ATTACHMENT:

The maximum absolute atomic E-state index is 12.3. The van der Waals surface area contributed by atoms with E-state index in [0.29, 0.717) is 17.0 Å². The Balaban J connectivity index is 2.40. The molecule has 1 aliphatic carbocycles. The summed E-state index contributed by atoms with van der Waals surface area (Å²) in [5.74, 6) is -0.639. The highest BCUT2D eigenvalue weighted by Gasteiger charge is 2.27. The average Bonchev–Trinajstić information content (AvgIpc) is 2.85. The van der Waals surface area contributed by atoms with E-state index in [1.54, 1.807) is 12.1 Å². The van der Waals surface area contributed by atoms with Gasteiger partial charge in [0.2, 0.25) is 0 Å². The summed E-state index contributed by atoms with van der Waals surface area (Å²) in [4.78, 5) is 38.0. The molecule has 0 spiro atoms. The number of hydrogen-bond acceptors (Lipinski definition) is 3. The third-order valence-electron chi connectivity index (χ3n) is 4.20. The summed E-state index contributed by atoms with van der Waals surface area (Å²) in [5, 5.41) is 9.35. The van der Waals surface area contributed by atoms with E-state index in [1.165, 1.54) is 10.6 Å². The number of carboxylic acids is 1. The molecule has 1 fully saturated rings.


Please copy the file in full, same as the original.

The maximum absolute atomic E-state index is 12.3. The van der Waals surface area contributed by atoms with E-state index in [0.29, 0.717) is 17.0 Å². The Balaban J connectivity index is 2.40. The molecule has 1 aliphatic carbocycles. The summed E-state index contributed by atoms with van der Waals surface area (Å²) in [5.74, 6) is -0.639. The highest BCUT2D eigenvalue weighted by Gasteiger charge is 2.27. The average Bonchev–Trinajstić information content (AvgIpc) is 2.85. The van der Waals surface area contributed by atoms with E-state index in [1.54, 1.807) is 12.1 Å². The van der Waals surface area contributed by atoms with Gasteiger partial charge in [0.2, 0.25) is 0 Å². The summed E-state index contributed by atoms with van der Waals surface area (Å²) in [4.78, 5) is 38.0. The molecule has 0 spiro atoms. The number of hydrogen-bond acceptors (Lipinski definition) is 3. The third-order valence-electron chi connectivity index (χ3n) is 4.20. The summed E-state index contributed by atoms with van der Waals surface area (Å²) in [5, 5.41) is 9.35. The van der Waals surface area contributed by atoms with E-state index in [1.165, 1.54) is 10.6 Å². The number of carboxylic acids is 1. The molecule has 1 fully saturated rings.